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Submarine alternative hull materials

Cheaper alternatives for submarin hulls.
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The main reason why "personal submarine" projects fail 95% of the time is due to the enormous costs of forming thick plates of steel into the desired hull-shape.

So why not use some other material alltogether? Why not use concrete for example? concrete's been used for a very long time in the construction of tunnels. Hey, if it can withstand the force of a lake plus 10 or 20 meters of rock, sand and rubble, it could be used as a submarine hull too.

I'm thinking about a neutral buoyancy type submarine, with a steel frame encased in 50cm thick concrete. True, it would not be able to dive to the extreme depths metal-hulled subs are able to reach, but then again, who would want to go there?

The best place for recreational submarining would be depths where sunlight can still penetrate. A maximum depth of 50 meters would be more than enough.

akumabito, Nov 10 2005

Concrete Canoes http://members.cox....oe/introduction.htm
Civil engineers have an annual concrete canoe competition. They probably have many of the technical issues worked out for you. [Worldgineer, Nov 10 2005]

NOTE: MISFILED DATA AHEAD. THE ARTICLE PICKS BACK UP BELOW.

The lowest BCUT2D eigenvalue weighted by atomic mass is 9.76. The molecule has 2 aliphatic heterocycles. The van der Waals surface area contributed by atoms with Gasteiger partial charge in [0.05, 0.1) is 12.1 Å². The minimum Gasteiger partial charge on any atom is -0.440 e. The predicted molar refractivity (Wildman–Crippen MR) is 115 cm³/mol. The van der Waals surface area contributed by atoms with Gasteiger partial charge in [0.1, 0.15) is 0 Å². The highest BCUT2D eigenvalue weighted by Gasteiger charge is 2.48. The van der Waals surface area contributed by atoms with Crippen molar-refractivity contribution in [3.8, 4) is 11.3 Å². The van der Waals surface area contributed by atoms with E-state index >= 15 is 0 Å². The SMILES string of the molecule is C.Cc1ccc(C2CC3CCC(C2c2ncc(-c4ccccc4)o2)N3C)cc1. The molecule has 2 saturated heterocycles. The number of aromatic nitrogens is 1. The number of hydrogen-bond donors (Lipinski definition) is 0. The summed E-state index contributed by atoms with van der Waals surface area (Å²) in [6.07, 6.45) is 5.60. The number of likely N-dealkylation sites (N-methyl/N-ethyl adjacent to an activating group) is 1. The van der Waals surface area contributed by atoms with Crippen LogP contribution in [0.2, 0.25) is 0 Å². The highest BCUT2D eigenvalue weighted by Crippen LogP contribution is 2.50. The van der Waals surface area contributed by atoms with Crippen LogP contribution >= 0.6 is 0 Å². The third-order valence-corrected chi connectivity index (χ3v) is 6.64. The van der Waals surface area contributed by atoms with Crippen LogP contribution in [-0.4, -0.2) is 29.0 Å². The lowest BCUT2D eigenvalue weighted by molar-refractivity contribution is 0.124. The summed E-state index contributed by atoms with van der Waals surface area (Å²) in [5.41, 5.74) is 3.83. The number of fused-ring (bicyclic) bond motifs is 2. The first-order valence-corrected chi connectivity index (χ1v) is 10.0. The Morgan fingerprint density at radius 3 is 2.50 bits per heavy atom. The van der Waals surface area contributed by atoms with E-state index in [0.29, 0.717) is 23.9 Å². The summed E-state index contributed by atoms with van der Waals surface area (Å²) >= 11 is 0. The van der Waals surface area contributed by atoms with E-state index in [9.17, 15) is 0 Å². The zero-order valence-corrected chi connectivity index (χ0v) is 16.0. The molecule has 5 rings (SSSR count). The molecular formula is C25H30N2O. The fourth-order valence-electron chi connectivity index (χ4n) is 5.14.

Pumpkin Boat Race http://zed.cbc.ca/g...82448&c=contentPage
Carved out pumpkins as boats. [Zimmy, Nov 10 2005]

Concrete Ships http://www.ferroboats.com/
...in general are a well-established industry. [DrCurry, Nov 10 2005]

Concrete Submarines http://www.engineerguy.com/comm/3469.htm
"Perhaps the most bizarre application for concrete is in making ships and submarines...A concrete submarine can dive deeper than a metal one because concrete is very strong under pressure." [DrCurry, Nov 10 2005]

Concrete Submarines http://www.popularm...efense/1281166.html
Coming to a jihad near you, according to this 1998 article. [DrCurry, Nov 10 2005]

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       It may make a difference when the concrete is lined with sheet metal, or rubber-like tiles. Remember those black rubber tiles often found at playgounds?   

       Or perhaps helicopter-like bars underneath the craft to make it possile to sit on the seabed.   

       Though I really don't think it would fracure that easily. It takes a LOT to break concrete, especially when it is very thick..
akumabito, Nov 10 2005
  

       Papier Mache?
Ling, Nov 10 2005
  

       Sounds like a plan to me, although I know nothing of concrete engineering (or much of anything else, really).   

       P.S. Actually, this technology appears to be pretty well established, or at least widely discussed, although I can't find any pictures of actual concrete submarines. Possibly this stuff is still secret.
DrCurry, Nov 10 2005
  

       Thanks for the links! I never knew they were already experimenting with this! Very interesting!
akumabito, Nov 10 2005
  

       Now we'll have to kill you.
DrCurry, Nov 10 2005
  

       I love it when ridiculous-sounding ideas turn out to be baked or at least seriously researched.
wagster, Nov 10 2005
  


 

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